What were you able to do in your daily life? Performance status for the critically ill patient
Mortality, which is the most robust outcome in critically ill patients, depends on risk factors such as comorbid conditions, age and severity of the acute illness. Whilst these risk factors are widely accepted in severity scores for predicting hospital mortality, there is a lack of information about the baseline performance status (PS) of the patients when being admitted to the intensive care unit (ICU). To allow an adequate clinical decision-making process and further discussion with patients or relatives, accurate prognostication of a patient’s outcome seems to be mandatory, however difficult and emotionally charged the task is for the physician.
Zampieri et al., in an article recently published in Intensive Care Medicine, add some insight into the value of PS in the outcome . This is a secondary analysis of a multicentre retrospective cohort study of 59,693 patients admitted to 78 Brazilian ICUs in 2013 . The authors  aimed to evaluate the impact of PS, assessed by the Eastern Cooperative Oncology Group (ECOG) scale, on the hospital mortality of 59,693 ICU patients. PS impairment was absent/minor in 75.8 %, moderate in 17.3 % and severe in 6.9 % of the patients. Increasing PS impairment was associated with an increase of mortality according to severity of illness, comorbidities, age, and admission type. The logistic regression analysis showed that PS was independently associated with hospital mortality. Adding the PS assessment to the calculated SAPS3 score slightly improved the discrimination, with small changes in Bier score and without visual impact on the SAPS3 calibration curve. This may happen because the short-term prognosis after intensive care is most likely the result of the interplay between illness severity, baseline patient characteristics (comorbidities, PS) and the quality of care. As Zampieri et al.  pointed out, “the full picture of a patient’s chronic health status” is not entirely captured by variables commonly included in illness severity score, such as age and major comorbidities. Interestingly, another recent study  found that duration of ICU stay prior to death in critically ill patients was longer in older patients but comorbidities did not represent a significant risk factor for the length of stay prior to death. This has important implications in current clinical practice and suggests using a PS index or a frailty index instead of only comorbidities when discussing futility of support care.
Credit must be given to the authors who measured a variable that intensivists, generally, include in the clinical evaluation but do not quantify. The large population involved and the robust statistical analyses are the major strengths of the study. This complex analysis included the imputation of the few missing values (5.8 %). There are also some weaknesses. The assessment of PS referred to 1 week before hospital admission. We cannot exclude that, for some patients, the poor PS in the week before hospital admission could be related to the clinical deterioration due to the illness responsible for the hospital and ICU admission. Therefore, the full picture of chronic health status or frailty in the study patients may be overrepresented, as correctly stated by the authors. One concern from the study lies in the use of only three categories to classify PS impairment with a grading system that comprised absent/minor (ECOG 0-1), moderate (ECOG 2) or severe (ECOG 3-4). However, the three categories seem to allow for the increase of PS impairment in the groups, because odds ratio for adjusted hospital mortality was 1.96 (95 % CI 1.63–2.35) for moderate and 4.22 (95 % CI 3.32–5.35) for severe impairment. However, we need to verify the generalizability of the results in countries with national health systems. Although, on the basis of its current gross national income, Brazil is an “upper middle income” country, most of the study patients (92 %) were from private hospitals . We cannot exclude that intensivists working in private hospitals may be more willing to accept patients with poor PS in ICU when requested by ward physicians or families. Conversely, ICUs in public hospitals may not admit some patients with very poor PS as a result of resource constraints. The patient severity of illness (SAPS3 43.0 ± 14.9) was similar to that reported in Spain (46.29 ± 14.34) , but lower than in Italy (65.8 ± 17.1) , and the percentage of mechanically ventilated patients was low (19 %). A weakness of the study  is the lack of report of end-of-life decision practices. This aspect needs to be considered for future clinical implementation of PS.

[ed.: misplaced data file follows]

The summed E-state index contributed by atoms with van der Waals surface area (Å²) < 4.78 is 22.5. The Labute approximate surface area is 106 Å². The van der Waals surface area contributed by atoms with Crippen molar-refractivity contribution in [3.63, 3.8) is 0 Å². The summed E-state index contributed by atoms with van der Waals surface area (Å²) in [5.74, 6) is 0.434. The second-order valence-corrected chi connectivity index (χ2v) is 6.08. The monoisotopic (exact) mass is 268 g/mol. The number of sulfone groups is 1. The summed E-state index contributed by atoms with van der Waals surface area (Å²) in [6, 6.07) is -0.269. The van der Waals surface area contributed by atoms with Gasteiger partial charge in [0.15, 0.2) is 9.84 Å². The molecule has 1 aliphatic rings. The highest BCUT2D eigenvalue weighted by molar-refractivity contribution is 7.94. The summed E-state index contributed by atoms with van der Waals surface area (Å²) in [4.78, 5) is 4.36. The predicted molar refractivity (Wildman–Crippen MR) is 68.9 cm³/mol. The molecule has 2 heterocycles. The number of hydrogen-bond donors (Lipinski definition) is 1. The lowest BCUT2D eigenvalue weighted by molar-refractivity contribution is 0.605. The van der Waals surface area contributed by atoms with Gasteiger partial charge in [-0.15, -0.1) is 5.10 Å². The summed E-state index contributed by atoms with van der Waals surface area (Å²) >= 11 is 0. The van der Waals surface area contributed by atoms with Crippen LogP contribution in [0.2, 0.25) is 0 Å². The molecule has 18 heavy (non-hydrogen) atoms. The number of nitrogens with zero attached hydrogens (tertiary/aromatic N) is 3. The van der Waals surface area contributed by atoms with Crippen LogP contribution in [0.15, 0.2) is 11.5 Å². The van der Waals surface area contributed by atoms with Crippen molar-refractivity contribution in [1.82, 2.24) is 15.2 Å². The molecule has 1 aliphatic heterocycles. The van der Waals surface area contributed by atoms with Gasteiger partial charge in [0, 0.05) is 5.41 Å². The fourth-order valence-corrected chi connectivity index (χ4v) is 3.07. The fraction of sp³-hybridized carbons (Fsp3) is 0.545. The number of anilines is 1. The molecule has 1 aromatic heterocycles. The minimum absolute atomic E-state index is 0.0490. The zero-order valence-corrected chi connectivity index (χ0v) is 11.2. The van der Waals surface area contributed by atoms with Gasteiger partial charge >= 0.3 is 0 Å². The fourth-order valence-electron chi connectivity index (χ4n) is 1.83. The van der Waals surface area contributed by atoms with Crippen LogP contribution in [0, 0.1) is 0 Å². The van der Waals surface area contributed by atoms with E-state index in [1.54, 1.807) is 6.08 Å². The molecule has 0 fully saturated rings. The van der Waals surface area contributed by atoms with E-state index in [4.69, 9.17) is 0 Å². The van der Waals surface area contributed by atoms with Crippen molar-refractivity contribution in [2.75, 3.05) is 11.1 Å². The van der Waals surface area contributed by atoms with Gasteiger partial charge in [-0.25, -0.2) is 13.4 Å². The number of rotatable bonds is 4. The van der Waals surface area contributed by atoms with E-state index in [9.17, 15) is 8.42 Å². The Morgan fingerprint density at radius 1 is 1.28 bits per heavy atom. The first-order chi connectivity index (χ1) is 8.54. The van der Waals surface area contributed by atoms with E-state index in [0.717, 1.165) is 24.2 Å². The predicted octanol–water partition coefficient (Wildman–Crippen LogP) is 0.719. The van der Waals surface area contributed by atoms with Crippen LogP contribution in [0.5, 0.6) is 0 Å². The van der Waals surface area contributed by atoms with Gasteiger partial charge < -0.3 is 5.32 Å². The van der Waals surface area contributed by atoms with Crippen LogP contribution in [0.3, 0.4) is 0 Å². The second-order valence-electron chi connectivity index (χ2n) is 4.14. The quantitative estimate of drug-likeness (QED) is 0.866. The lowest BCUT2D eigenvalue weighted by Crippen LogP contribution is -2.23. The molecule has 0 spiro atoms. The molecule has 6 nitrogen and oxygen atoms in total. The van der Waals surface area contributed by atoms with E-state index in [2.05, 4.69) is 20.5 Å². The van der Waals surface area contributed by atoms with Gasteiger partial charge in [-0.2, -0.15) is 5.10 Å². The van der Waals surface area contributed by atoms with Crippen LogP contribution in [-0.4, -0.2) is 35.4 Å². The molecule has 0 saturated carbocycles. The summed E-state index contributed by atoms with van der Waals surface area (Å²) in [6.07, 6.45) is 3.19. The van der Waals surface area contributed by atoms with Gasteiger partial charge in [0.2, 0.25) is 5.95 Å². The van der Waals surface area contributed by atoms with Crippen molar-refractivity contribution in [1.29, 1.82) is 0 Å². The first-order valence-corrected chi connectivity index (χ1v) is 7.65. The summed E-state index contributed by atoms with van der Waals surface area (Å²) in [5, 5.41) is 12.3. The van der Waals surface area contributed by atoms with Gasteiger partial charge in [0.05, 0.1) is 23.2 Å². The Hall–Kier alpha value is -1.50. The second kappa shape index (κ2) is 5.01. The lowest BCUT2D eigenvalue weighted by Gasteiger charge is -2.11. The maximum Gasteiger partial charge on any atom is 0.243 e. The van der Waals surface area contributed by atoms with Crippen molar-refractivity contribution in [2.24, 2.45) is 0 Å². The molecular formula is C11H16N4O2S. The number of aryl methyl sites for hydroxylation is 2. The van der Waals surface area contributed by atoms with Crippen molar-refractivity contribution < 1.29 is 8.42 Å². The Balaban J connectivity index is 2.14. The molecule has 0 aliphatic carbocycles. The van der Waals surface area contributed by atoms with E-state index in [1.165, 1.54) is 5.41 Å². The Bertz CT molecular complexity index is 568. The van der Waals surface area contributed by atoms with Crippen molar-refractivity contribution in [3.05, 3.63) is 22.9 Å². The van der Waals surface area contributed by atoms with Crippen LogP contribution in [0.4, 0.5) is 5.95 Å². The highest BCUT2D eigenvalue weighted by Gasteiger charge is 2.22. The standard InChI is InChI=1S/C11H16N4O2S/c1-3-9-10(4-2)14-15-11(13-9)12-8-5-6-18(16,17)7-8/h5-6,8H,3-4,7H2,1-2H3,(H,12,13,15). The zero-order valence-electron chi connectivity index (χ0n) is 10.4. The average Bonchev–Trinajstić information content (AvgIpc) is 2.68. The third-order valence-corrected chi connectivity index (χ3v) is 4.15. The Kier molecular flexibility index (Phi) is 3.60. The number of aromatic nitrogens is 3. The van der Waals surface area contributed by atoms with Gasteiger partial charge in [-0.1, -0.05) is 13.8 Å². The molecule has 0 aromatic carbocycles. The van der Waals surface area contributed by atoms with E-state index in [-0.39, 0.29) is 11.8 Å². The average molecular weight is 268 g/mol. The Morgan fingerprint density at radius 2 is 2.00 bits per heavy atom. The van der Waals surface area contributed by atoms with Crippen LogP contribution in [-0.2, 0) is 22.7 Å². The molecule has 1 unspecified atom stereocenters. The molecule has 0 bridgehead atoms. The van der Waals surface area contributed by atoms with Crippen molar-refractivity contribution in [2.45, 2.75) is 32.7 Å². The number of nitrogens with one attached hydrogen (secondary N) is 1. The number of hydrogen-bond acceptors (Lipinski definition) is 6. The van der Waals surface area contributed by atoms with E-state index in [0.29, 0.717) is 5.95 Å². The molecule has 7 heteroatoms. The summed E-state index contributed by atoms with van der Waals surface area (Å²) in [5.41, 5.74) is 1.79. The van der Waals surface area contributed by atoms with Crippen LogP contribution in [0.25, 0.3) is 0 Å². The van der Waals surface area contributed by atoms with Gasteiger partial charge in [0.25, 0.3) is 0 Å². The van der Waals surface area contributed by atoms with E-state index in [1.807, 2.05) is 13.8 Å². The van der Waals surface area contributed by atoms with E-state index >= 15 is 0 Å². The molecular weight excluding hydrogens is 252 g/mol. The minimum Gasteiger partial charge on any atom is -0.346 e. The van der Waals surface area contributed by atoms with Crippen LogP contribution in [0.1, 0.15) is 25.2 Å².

Characterization of the PS on ICU admission will become an immediate need in the near future for the whole ICU population. Since intensivists have more and more accessible and complex technologies to provide life support, performance status information will improve the clinical decision-making process for the entire ICU population. Nevertheless, several questions must be debated before integrating PS in severity tools or in our daily ICU admission process: Which measure can we use? What time period before hospital admission do we have to consider? Who must report the PS? Future studies should address these questions.
The authors thank Susan Paris for her help in English editing.
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Conflicts of interest
On behalf of all authors, the corresponding author states that there is no conflict of interest.
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